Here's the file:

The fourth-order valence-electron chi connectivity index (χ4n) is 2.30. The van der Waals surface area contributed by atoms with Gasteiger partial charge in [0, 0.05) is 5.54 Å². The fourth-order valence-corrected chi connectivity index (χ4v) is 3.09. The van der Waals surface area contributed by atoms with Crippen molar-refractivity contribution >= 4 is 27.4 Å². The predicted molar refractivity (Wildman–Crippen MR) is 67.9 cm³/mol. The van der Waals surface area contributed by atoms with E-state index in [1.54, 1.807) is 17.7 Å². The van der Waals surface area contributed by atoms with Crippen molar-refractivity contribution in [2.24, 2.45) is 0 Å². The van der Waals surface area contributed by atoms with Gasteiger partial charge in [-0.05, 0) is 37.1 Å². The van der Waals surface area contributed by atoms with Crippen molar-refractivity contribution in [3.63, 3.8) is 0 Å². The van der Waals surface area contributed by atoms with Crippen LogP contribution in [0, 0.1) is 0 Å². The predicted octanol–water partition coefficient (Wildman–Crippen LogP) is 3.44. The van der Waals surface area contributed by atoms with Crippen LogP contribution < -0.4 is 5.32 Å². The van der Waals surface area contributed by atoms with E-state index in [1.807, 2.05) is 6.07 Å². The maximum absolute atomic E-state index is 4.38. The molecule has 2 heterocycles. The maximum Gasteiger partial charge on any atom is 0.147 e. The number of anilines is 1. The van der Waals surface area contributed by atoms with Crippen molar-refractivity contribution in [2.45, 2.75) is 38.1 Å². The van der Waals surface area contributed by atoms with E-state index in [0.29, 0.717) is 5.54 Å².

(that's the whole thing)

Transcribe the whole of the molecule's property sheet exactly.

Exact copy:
The fourth-order valence-electron chi connectivity index (χ4n) is 2.30. The van der Waals surface area contributed by atoms with Gasteiger partial charge in [0, 0.05) is 5.54 Å². The fourth-order valence-corrected chi connectivity index (χ4v) is 3.09. The van der Waals surface area contributed by atoms with Crippen molar-refractivity contribution >= 4 is 27.4 Å². The predicted molar refractivity (Wildman–Crippen MR) is 67.9 cm³/mol. The van der Waals surface area contributed by atoms with E-state index in [1.54, 1.807) is 17.7 Å². The van der Waals surface area contributed by atoms with Crippen molar-refractivity contribution in [2.24, 2.45) is 0 Å². The van der Waals surface area contributed by atoms with Gasteiger partial charge in [-0.05, 0) is 37.1 Å². The van der Waals surface area contributed by atoms with Crippen molar-refractivity contribution in [3.63, 3.8) is 0 Å². The van der Waals surface area contributed by atoms with Crippen LogP contribution in [0, 0.1) is 0 Å². The predicted octanol–water partition coefficient (Wildman–Crippen LogP) is 3.44. The van der Waals surface area contributed by atoms with Crippen LogP contribution < -0.4 is 5.32 Å². The van der Waals surface area contributed by atoms with E-state index in [1.807, 2.05) is 6.07 Å². The maximum absolute atomic E-state index is 4.38. The molecule has 2 heterocycles. The maximum Gasteiger partial charge on any atom is 0.147 e. The number of anilines is 1. The van der Waals surface area contributed by atoms with Crippen molar-refractivity contribution in [2.45, 2.75) is 38.1 Å². The van der Waals surface area contributed by atoms with E-state index in [0.29, 0.717) is 5.54 Å².